Apple M1 Max vs M1 in Boxshot
05 Nov 2021
So two weeks after Apple announced their M1 Pro and Max processors, we’ve got a shiny new 14" MacBook Pro with M1 Max inside to test it with Boxshot renderer.
A Scene For Testing
As Boxshot is about packaging mockup, we decided to use a complex “point of sale” scene made by one of our long–time friends which contains multiple objects on shelves and reflective floor to double the calculations:
The scene was rendered in 4000x2500 pixels resolution with 1000 samples per pixel first on CPU and then on GPU. Both renderers actively use every bit of hardware available, so the test compares the multi–core performance of the CPU and the overall performance of GPU for both processors pretty well.
All the tests were performed with the latest beta version of Boxshot.
CPU vs GPU
We tried to achieve good performance with GPU rendering in Boxshot for many years, but unfortunately ray tracing doesn’t fit really well there. GPUs prefer performing similar operations on large amount of data, but with ray tracing each ray is different which slows down the GPU pipeline below the CPU speed.
The first GPU that out–performed its CPU in our tests was Apple M1, so Boxshot now offers a Metal–based GPU renderer on that processor. The same code running on Intel–based Macs, even Mac Pros was terribly slow, so we had to stick with CPU–only mode for Intel.
Now as M1 Max is here and comes with much more GPU (and CPU) power, it would be nice to know how faster it is…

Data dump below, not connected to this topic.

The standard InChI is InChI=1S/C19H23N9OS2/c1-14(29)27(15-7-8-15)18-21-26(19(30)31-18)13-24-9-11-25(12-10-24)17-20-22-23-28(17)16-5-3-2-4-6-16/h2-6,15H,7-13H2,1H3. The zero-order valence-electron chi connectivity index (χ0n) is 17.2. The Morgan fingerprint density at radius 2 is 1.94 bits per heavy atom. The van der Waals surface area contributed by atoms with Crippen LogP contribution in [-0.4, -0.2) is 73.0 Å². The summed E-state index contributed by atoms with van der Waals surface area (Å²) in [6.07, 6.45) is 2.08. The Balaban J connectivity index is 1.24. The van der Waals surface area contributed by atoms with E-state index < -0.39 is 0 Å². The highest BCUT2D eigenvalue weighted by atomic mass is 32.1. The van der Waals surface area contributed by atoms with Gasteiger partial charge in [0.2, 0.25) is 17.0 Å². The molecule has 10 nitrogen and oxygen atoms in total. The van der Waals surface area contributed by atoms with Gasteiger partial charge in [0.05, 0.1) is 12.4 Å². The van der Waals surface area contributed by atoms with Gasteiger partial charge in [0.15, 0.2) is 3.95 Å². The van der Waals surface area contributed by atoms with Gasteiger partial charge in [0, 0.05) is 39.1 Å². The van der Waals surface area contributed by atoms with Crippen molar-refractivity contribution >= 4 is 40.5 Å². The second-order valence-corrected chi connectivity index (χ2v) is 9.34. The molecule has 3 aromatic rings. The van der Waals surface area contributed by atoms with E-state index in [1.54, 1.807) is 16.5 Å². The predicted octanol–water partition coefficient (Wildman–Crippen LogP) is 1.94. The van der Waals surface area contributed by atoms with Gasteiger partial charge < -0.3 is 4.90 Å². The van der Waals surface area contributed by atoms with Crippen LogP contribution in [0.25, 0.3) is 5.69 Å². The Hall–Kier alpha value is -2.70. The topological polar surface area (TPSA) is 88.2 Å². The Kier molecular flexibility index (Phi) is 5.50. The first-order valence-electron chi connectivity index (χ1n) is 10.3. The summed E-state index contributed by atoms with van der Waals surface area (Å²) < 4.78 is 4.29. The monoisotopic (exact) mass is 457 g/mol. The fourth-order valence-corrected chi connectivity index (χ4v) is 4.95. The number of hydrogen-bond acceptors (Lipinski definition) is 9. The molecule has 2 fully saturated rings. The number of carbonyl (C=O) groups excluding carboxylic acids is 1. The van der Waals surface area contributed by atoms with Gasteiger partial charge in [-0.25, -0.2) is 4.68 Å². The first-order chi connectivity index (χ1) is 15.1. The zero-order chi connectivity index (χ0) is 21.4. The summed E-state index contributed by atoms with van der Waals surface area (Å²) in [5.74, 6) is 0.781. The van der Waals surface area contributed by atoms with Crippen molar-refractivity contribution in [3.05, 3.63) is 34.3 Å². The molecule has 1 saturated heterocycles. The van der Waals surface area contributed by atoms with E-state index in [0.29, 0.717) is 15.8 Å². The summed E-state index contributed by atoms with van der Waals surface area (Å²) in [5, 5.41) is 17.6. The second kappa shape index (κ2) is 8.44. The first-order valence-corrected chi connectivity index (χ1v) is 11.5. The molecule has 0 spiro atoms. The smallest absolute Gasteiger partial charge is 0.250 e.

Here are the results of the tests (HH : MM : SS) the smaller — the better:
|Apple M1||01 : 06 : 12||00 : 42 : 20||1.564|
|Apple M1 Max||00 : 45 : 35||00 : 08 : 16||5.514|
So compared to Apple M1, Boxshot renders 1.5 times faster on the new M1 Max CPU and 5.1 times faster on GPU.
The GPU to CPU speed comparison is also impressive: while rendering on M1 GPU was 1.6 times faster than on CPU, on the M1 Max it is 5.5 times faster!
CPU numbers match the various other benchmarks pretty well, as most of them show about 1.6 times better multi–core performance compared to M1.
GPU performance in Boxshot is actually above the other benchmarks’ numbers, as they usually show about 3.5 times speedup, while Boxshot gets an impressive 5.1 times boost. Good for us :)
What About Intel?
The same scene was rendered on two older Intel–based Mac Pros with CPU renderer just to compare the performance:
|CPU Rendering Time|
|Mac Pro 5,1: 12 cores, 3.43 GHz||00 : 37 : 00|
|Mac Pro 6,1: 12 cores, 2.7 GHz||00 : 43 : 00|
|M1 results again, for convenience|
|Apple M1||01 : 06 : 12|
|Apple M1 Max||00 : 45 : 35|
The good old Mac Pro still rocks here, but M1 Max is getting pretty close. I bet the M2 or what comes next will provide a further 1.5 speedup and finally beat the old guys without turning on the fans.
What About M1 Pro?
Unfortunately, we don’t have it here for testing, but from the numbers available it should provide pretty much the same CPU rendering performance, at least with the top model which comes with the same 8 fast cores, as the M1 Max. Maybe the slower memory will reduce the numbers a bit, though.
As for the GPU rendering, M1 Pro has twice less GPU cores in its top configuration and combined with the slower memory, you should expect about two times faster rendering compared to M1 which is still not bad.
The verdict is that M1 Max GPU rocks and its CPU rocks a little less. If you use Boxshot professionally, upgrading to M1 Max and using GPU renderer should save you a lot of time.
If you are still on Intel Mac, consider trying M1 unless you have those heavy and warm number crunchers :)